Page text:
</p>    
614
    
615
616
617
618
619
620
621
622
623
624
625
626
627
628
<li><a NAME="SWS-4"></a>
    <h3>Can I schedule programs to run automatically when a node boots?</h3>
    <p>
    Yes! You can arrange to run a single program or script when your
    node boots. The script is run as the UID of the experiment
    creator, and is run after all other node configuration (including
    RPM installation) has completed. The exit status of the script (or
    program) is reported back and is made available for you to view in
    Experiment Information link in the menu at your left. The Emulab
    NS extension <tt>tb-set-node-startup</tt> is used in the NS file
    to specify the path of the script (or program) to run. You may
    specify a different program for each node in the experiment.
    </p>
    <p>
629
    Please see the
630
    <a href="tutorial/docwrapper.php3?docname=nscommands.html">Extensions</a>
631
    page for a summary of all Emulab NS extensions, and the
632
    <a href = "tutorial/tutorial.php3">Emulab Tutorial</a> for an
633
634
    example.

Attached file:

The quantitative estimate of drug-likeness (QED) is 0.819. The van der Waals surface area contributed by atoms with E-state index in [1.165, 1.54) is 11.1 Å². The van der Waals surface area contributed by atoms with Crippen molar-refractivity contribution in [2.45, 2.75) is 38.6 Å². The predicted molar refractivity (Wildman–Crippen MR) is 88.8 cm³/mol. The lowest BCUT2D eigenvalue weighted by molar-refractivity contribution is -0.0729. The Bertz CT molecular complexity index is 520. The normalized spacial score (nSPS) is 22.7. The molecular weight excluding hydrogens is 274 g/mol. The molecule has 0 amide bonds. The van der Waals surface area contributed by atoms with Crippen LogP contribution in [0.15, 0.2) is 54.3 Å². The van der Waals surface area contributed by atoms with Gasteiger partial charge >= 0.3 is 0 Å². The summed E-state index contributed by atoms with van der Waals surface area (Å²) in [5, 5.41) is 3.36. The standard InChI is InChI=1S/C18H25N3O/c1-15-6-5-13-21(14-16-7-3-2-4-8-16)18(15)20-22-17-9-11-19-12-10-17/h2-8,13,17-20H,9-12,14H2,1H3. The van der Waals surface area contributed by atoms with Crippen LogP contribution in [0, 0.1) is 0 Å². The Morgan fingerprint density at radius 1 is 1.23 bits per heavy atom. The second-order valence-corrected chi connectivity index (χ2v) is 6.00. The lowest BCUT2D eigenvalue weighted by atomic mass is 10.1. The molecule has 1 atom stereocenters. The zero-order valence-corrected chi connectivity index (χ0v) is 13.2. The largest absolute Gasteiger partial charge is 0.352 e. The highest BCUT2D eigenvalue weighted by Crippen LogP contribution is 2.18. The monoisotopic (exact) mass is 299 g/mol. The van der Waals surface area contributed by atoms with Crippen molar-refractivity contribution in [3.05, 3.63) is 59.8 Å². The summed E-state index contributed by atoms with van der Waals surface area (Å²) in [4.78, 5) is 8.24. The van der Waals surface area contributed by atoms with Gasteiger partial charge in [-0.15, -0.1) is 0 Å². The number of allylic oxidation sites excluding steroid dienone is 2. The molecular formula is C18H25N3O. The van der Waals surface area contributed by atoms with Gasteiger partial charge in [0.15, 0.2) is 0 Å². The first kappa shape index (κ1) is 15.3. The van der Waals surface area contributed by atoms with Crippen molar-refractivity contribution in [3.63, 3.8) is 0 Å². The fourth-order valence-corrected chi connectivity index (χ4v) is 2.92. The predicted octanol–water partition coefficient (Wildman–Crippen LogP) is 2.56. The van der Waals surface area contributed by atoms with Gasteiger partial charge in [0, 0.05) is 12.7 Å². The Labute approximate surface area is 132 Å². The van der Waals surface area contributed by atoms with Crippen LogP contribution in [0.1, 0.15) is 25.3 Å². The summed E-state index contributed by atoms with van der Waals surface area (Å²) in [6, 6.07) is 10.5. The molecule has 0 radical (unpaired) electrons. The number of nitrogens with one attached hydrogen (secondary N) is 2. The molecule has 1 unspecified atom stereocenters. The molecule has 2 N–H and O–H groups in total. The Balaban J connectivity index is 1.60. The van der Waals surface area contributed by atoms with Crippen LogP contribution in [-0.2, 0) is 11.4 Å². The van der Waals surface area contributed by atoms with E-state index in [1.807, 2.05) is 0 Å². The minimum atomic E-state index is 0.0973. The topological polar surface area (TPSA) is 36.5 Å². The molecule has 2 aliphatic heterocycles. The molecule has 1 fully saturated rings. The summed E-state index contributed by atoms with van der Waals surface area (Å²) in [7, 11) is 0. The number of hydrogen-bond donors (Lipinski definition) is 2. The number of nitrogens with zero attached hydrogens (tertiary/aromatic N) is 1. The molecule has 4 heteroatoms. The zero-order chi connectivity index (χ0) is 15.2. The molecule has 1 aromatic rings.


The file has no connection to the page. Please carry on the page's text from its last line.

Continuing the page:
</p>    
635

636
<li><a NAME="SWS-5"></a>
637
638
639
    <h3>How can I turn on routing or set up routes automatically 
    in my nodes?</h3>
    <p>
640
    By default, we do not setup any static routes or run any routing daemon
641
    on nodes in an experiment.  However, we do provide several options for
Jay Lepreau's avatar
spello    
Jay Lepreau committed
642
    experimenters, which are described in the
643
644
645
    <a href="tutorial/tutorial.php3#Routing">"Setting up IP routing
    between nodes"</a> section of the
    <a href="tutorial/tutorial.php3">Emulab Tutorial.</a>
646
647
648
    </p>
    
<li><a NAME="SWS-6"></a>
649
650
651
652
653
654
655
656
657
658
659
660
661
662
663
664
    <h3>How does my software determine when other nodes in my
    experiment are ready?</h3>
    <p>
    If your application requires synchronization to determine when all
    of the nodes in your experiment have started up and are ready to
    proceed, then you can use the Testbed's <i>ready bits</i>
    mechanism. The ready bits are really just a way of determining how
    many nodes have issued the <b>ready</b> command, and is returned
    to the application as a simple N of M string, where N is the
    number that have reported in, and M is the total number of nodes
    in the experiment. Applications can use this as a very simplistic
    form of barrier synchronization, albeit one that can be used just